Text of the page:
Persona 3 already gives you the message about three times in the game's first minutes: Memento Mori. Find a reason to live and value your life because you are mortal.
To recruit party members in Persona 4, said party members must confront their Shadows. A person's Shadow is the physical manifestation of his/her Id and all of his/her dark and hidden thoughts. Party member in question listens to his/her Shadow spill all their secrets, party member says, "You're not me", and then the boss fight ensues. Then, the party member gains his/her Persona once they accept that the Shadow is a part of himself/herself. So don't lie to yourself, kids.
Earlier in the series, we have the "rescue the Japanese gods" sidequest from Shin Megami Tensei II, which is really an extended beating-over-the-head with "Shinto good, Abrahamic religions bad." At least the freed gods join your party for putting up with it.
The Pajama Sam series has a very clear Aesop for each one, such as the healthy eating Aesop in You Are What You Eat From Your Head To Your Feet. At least they didn't say that eating sugary things was bad, it just had to be done in moderation.
Yes, Lost Odyssey, we get it: immortality sucks and Kaim hates it. Except in the end, that wasn't the point at all. The immortals decide eternity isn't so bad after all, just a matter of taking the sour with the sweet.Though the message might also be "Be grateful for what you have, and make the best of it. Some people are in the grip of despair, and if you meet them, you can help by giving them perspective". It's so indefinite it takes reading the end credits to make sense of it as you realize the text (and sound effects)-only flashbacks were written by a different person than the main plot writer.
Blue Dragon will never stop telling you "Don't give up!" The main character is obsessed with that message from the beginning, and although he does learn a different lesson (It's okay to retreat for the bigger plan), the message of "Don't give up" isn't going anywhere.
Zone of the Enders fits the bill with the kid pilot main character constantly complaining that killing is wrong and refusing to kill.
It is more complicated than that. While the kid often complains about killing, in the end he lets an enemy die. In the sequel the new hero also kills at least one character. The series do tell the players to value life but also take responsibily for their actions.
From Tales of Symphonia: Dawn of the New World: Courage is the magic that turns dreams into reality. Courage is the magic that turns dreams into reality.Courage is the magic that turns dreams into reality. Alright, we get it already.
Agent USA: Television is brainwashing our population and turning them into zombies.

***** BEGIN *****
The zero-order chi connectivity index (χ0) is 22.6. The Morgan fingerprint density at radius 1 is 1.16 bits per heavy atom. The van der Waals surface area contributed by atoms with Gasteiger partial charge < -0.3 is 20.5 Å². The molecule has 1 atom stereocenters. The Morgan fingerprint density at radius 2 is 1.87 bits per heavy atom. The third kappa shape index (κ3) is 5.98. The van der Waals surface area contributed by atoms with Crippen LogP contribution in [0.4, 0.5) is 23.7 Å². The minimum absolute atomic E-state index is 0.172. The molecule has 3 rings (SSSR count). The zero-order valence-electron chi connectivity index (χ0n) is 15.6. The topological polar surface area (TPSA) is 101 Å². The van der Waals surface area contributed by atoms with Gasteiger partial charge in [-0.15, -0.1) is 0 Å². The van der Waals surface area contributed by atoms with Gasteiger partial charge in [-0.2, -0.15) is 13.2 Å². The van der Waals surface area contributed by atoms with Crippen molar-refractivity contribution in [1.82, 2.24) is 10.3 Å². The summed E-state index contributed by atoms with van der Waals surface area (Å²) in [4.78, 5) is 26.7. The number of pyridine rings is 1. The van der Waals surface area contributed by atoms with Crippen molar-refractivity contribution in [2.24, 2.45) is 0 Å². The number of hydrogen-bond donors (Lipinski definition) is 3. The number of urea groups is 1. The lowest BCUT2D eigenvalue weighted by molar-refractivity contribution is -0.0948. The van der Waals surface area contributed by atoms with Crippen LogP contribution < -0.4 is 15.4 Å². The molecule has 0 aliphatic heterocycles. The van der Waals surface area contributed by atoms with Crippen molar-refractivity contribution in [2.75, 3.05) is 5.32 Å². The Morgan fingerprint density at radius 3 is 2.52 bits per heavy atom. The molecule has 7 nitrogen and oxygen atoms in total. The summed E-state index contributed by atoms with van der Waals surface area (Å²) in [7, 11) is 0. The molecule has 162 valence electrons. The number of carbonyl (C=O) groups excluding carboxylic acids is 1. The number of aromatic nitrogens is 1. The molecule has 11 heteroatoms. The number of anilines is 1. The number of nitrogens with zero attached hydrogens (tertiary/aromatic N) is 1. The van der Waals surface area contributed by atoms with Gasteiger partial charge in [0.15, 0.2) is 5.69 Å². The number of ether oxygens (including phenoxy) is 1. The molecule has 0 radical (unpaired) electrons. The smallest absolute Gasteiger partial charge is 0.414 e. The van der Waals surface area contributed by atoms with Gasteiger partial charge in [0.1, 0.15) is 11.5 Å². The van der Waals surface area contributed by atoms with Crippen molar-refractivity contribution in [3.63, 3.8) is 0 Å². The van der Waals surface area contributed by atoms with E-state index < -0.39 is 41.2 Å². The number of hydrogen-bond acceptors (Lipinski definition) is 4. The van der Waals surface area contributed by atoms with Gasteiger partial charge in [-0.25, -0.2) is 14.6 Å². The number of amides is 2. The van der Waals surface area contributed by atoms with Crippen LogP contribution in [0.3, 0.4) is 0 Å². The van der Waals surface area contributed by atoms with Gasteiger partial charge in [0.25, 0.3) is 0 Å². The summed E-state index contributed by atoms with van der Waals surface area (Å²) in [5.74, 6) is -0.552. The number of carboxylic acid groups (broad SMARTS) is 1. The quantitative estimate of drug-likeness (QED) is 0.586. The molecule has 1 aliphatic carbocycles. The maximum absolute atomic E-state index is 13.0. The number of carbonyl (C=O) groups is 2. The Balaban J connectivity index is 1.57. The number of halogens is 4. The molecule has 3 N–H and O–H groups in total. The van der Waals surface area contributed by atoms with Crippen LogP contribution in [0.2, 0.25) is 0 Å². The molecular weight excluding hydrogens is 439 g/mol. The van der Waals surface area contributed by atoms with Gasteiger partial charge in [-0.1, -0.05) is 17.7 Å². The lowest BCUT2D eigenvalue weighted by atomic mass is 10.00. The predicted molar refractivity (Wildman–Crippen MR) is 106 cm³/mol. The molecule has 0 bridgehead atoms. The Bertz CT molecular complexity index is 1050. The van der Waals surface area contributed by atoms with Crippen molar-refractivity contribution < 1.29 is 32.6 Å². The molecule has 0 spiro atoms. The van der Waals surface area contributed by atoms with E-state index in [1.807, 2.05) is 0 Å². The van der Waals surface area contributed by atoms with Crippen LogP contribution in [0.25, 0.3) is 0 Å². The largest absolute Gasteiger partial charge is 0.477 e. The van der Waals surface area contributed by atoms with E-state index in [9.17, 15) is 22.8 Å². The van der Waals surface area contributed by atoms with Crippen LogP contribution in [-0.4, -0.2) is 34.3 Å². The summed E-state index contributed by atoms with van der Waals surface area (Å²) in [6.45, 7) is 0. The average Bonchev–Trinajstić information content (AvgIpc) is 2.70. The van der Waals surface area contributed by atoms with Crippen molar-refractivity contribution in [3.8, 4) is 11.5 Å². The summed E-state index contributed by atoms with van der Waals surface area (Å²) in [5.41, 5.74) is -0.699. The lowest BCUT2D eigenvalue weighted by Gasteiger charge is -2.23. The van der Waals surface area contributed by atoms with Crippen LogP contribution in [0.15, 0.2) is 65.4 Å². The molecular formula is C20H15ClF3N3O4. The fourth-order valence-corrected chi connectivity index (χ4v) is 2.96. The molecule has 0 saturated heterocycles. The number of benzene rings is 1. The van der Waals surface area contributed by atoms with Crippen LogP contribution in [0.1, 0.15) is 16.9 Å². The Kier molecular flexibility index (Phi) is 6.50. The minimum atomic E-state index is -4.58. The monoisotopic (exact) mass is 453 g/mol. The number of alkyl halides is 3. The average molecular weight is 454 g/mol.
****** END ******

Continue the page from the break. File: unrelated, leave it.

In Civilization III, the minute you hit industrial and start building factories, orange pollution gets dumped all over, necessitating extra workers just to keep it cleaned up. And there's no way to stop it, even if the factories are destroyed somehow, until the 'green' constructions become available. Yes, pollution is bad and annoying. Thank you.
Thankfully they pulled this back a great deal in Civ 4, where industrialized society is more unhealthy than previous, but not destructively so. The only real anvils are in the in-game encyclopedia, and even then they're aimed only at a handful of targets (notably, the Caste System is the only form of social organization not to have positives listed).
Unlike most racing games, Konami's Thrill Drive (not to mention its sequels) always reminds its players to drive safely in real life, from its marquees to even its loading screens and attract modes, over and over again. Some Anvils Need to Be Dropped, and granted, the Attract Mode is pure Nightmare Fuel, but still.
Castlevania Dawn of Sorrow and Aria of sorrow are pretty much screaming "Fate can be altered" with the whole Soma fighting with the whole idea he is the reincarnation of the "Dark Lord Dracula". Bonus points to the good end of Dawn Sorrow where Arikado (Alucard) blatently states "Don't worry Soma if the world needs a Dark Lord they'll come, you needn't be the one" speech...
Scribblenauts Unlimited, the whole "plot" turns out to be something like: "Bad things are bad. Good things are good. Now, in order to teach you to do good things, I will turn your little sister into stone and only free her when you have done enough good things."
The "Fake Geek Guy" sidequest in Borderlands 2's "Tiny Tina" DLC is very unsubtle jab at the "fake geek" issues note The idea that some people only take an interest in stereotypically "geeky" pastimes because it's currently cool to do so, and are therefore looked down upon by "real geeks" who were interested in them even when they were unpopular because they have no right to enjoy those things, basically saying that if somebody enjoys a certain pastime, it shouldn't matter whether they got into it before or after it was popular. The writer even admits that his writing was "about as subtle as a sledgehammer".